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Paradoxes of Ratification: The Nagoya Protocol and Brazilian State Transformations

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journal contribution
posted on 14.12.2021, 01:12 authored by Thomas R Eimer, Flavia Donadelli
This article explores the paradoxical behaviour of Brazil in relation to its national and international approaches to the regulations of access to genetic resources and benefits sharing with indigenous and other traditional communities. Brazil was one of the leaders in the international negotiations that led to the UN Nagoya Protocol but only ratified it 11 years later, after remarkable transformations of its internal biodiversity laws. We suggest that the seemingly contradictory behaviour has been shaped by the country’s internal political and ideological changes. This transformation goes hand in hand with substantial changes in state–society relations, particularly with regard to the balance of coalitions’ power between indigenous groups and industrial and agrarian elites. The article builds on the literature on state transformations and relies on the Advocacy Coalition Framework to show the importance of considering the impact of national-level politics on the fate of international agreements.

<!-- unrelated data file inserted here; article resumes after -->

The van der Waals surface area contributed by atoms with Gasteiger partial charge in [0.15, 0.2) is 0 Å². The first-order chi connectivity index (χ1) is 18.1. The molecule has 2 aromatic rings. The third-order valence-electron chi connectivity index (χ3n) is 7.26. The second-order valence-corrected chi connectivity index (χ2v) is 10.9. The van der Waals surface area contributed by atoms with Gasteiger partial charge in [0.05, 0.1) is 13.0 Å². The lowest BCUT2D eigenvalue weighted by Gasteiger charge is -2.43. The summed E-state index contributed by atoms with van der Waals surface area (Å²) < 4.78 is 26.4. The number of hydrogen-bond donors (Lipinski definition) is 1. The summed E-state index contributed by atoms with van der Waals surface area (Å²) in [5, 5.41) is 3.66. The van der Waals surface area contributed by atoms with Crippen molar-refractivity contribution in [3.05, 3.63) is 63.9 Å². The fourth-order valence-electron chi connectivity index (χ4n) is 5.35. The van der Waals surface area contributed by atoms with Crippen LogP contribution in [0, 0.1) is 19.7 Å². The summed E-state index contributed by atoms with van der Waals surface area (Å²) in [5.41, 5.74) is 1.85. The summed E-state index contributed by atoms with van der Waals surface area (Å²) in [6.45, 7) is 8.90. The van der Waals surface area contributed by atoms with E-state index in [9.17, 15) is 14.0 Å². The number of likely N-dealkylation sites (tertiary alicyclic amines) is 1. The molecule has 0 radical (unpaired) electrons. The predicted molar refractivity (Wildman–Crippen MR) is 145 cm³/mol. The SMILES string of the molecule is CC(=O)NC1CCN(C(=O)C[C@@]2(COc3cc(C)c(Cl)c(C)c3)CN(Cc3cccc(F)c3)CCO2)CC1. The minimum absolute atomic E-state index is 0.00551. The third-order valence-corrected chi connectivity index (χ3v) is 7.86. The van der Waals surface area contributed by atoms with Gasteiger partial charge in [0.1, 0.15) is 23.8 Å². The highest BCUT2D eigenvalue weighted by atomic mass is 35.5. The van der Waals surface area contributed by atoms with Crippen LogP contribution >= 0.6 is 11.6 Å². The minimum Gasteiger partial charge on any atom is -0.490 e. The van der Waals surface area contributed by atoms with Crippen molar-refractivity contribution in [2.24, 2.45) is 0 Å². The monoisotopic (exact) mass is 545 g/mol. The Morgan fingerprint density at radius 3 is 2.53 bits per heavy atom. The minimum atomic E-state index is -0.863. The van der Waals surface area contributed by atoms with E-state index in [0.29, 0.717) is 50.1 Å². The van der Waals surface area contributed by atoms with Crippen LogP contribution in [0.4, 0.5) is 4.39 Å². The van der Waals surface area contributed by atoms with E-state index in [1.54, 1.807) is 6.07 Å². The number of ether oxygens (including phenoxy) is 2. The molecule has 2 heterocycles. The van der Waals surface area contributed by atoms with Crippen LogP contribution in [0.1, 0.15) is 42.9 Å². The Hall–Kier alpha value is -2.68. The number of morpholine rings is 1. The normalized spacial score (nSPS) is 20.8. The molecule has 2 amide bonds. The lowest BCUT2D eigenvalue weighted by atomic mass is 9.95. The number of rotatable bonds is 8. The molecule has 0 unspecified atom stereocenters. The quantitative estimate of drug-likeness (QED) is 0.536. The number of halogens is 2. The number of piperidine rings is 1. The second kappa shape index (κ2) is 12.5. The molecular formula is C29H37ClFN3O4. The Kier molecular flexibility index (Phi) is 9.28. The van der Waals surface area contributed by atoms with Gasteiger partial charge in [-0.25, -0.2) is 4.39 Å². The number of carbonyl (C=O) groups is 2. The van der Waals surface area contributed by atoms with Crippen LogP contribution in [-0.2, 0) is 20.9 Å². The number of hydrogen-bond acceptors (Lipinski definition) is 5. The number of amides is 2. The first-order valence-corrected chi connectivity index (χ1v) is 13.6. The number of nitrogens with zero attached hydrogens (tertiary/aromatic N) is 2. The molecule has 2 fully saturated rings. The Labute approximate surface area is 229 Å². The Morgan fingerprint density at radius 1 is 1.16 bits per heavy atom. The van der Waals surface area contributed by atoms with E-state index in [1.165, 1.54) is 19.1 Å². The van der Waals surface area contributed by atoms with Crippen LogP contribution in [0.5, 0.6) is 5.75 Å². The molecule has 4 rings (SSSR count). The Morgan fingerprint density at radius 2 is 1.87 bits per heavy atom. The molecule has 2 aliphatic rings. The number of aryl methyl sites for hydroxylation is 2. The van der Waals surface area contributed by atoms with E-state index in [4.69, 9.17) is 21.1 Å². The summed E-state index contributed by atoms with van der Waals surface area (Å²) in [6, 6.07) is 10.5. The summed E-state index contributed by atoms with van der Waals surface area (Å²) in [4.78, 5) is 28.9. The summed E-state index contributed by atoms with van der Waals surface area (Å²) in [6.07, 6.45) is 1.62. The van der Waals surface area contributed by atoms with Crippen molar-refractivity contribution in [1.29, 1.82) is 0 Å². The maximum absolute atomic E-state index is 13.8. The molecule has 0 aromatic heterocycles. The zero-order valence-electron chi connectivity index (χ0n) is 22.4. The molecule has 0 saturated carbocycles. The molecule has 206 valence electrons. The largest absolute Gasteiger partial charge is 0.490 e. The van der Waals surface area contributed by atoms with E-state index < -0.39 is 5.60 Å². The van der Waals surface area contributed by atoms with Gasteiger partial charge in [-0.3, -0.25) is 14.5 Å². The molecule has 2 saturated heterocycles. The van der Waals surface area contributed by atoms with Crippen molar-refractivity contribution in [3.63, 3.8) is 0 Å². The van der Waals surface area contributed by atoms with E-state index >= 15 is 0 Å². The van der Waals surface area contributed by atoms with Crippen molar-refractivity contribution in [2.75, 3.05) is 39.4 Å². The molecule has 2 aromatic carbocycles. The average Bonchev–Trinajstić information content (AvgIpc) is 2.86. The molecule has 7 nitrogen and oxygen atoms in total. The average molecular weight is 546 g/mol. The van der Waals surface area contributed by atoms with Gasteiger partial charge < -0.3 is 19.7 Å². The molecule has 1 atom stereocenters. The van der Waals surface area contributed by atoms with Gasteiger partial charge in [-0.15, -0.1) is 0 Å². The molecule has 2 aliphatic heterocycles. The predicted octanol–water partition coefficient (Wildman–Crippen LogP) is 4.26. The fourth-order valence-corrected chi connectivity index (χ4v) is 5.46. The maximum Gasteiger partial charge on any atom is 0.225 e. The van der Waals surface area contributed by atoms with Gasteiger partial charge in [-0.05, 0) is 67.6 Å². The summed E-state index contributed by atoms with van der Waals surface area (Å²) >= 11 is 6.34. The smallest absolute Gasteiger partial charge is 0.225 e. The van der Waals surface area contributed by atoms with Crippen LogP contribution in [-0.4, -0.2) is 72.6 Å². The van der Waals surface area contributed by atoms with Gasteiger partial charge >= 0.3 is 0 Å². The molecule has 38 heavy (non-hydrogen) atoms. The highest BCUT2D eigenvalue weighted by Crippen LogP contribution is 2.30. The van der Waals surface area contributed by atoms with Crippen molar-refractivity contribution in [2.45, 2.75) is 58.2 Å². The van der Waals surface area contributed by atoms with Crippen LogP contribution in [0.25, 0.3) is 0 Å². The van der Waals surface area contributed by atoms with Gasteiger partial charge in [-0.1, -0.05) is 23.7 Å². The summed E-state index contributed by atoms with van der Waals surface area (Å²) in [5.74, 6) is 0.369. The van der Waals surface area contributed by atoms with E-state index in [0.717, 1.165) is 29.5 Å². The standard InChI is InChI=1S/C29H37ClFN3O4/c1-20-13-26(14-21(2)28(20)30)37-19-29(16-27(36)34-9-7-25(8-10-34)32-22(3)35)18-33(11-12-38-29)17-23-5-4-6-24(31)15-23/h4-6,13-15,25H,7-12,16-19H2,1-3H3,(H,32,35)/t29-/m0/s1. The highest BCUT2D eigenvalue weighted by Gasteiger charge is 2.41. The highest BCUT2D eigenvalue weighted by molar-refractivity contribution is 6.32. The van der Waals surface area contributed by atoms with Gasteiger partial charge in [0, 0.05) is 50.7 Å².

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Preferred citation

Eimer, T. R. & Donadelli, F. (n.d.). Paradoxes of Ratification: The Nagoya Protocol and Brazilian State Transformations. The Journal of Environment & Development, 107049652110585-107049652110585. https://doi.org/10.1177/10704965211058570

Journal title

The Journal of Environment & Development

Pagination

107049652110585-107049652110585

Publisher

SAGE Publications

Publication status

Published online

Online publication date

12/12/2021

ISSN

1070-4965

eISSN

1552-5465

Language

en

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